DaveInCal - | 23  
22 May 2008 /  #9
I hardly ever snack. It just makes me feel more hungry.
polishgirlIRL  
22 May 2008 /  #10
id say its the best description of polish meal so far. I really do miss polish way of eating and it was hard for me to switch to irish, specially to no breakfast (or big fry up YUK!) and then big lunch and huge dinner. id rather have a proper breakfast (hardly ever have time before work thou) and then no food until supper.

milk soup is actually not that bad, its like eating cereal in the morning, but with hot milk. the only difference is that we have boiled rice or small pasta with hot milk... brings back memories from childhood ;) also in the times when corn flakes where hard to buy we would have chunks of stale bread with hot milk and sugar, i used to love it. but it must be polish sour dough bread, it doesnt work with irish bread! ive tried and it was awful, not mentioning the fact that it all came out as a big slop, coz the bread fell apart.

sorry forgot to mention which description was the best... mafketis' of course
Danziger - | 5  
23 May 2008 /  #11
Who generally makes the meals? Just one individual? Are the duties shared (Husband cooks dinner and wife cooks supper)?

Most common is that women are making dinners and breakfasts, suppers are often made by men. There is also such custom us 'cook doesn't wash up dishes' - so men also usually do this. During weekends men are making also breakfasts, and there is no problem with after dinner dishes as we usually eat at parents places.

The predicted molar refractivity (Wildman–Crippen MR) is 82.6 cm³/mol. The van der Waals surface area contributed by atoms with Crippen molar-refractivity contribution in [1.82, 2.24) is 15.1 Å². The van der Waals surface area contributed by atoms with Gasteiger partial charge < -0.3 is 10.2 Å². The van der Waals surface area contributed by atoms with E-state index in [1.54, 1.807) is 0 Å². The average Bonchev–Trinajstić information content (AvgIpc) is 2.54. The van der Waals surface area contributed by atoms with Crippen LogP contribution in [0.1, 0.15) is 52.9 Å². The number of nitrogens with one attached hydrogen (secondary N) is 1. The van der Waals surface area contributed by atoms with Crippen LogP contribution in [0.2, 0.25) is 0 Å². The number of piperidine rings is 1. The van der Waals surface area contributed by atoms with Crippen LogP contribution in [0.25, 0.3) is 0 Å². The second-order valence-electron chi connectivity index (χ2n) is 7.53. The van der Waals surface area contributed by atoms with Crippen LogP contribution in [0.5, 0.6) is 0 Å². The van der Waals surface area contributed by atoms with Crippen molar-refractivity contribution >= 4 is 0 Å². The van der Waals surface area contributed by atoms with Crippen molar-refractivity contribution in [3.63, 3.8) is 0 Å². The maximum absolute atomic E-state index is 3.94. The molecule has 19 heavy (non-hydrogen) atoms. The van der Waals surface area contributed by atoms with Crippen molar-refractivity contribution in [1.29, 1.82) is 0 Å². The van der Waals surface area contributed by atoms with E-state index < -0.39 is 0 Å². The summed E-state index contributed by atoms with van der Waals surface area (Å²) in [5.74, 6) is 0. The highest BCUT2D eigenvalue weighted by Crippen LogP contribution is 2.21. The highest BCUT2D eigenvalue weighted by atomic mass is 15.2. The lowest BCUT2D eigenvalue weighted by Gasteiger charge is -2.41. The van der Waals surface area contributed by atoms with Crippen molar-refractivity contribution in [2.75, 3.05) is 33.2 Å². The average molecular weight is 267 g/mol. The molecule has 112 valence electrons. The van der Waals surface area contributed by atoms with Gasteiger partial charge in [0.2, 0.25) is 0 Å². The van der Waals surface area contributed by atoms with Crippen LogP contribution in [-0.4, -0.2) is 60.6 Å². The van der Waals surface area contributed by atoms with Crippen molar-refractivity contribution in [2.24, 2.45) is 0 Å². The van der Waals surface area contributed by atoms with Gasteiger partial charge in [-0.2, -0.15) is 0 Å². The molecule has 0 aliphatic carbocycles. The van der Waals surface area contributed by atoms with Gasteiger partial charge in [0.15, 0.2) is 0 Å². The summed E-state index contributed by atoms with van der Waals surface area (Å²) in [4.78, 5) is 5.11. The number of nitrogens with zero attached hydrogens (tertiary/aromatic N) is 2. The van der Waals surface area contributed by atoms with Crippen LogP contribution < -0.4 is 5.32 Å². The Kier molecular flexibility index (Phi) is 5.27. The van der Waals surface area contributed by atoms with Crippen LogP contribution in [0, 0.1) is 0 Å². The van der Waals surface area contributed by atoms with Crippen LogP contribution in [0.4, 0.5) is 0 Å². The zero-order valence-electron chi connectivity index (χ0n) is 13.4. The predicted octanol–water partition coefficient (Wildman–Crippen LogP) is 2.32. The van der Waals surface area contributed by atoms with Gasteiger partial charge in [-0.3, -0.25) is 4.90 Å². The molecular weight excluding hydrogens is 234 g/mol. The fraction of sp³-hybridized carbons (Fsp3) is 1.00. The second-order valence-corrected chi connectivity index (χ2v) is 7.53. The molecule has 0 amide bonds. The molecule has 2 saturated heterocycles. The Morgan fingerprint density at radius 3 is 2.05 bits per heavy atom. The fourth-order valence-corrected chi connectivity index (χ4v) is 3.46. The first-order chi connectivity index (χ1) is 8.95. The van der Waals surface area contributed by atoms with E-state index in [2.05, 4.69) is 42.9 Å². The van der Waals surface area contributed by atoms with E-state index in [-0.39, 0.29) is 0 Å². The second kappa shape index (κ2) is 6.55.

Of course it isn't a 'must be', it differs in each house.

What type of food items are typical for each meal?

Personally I:
*breakfast: white bread, ham, tomato, cucumber, white cheese, "Philadelphia" style cheese ("Ostrowia" 10x better ;), juice

*second breakfast (in work): sandwich made earlier in home,

*dinner: piece of meat (chicken, beef) or fish (salmon), some vegetables (carrots, French bean, pea) and sometimes potatoes or rice, or pasta.

*supper: like breakfast

PS. Milk soup is awful, only cereals!
mafketis 29 | 9,866  
23 May 2008 /  #12
IME women do the bulk of the cooking. And (circumstances allowing) it's often an older female relative (if the wife works).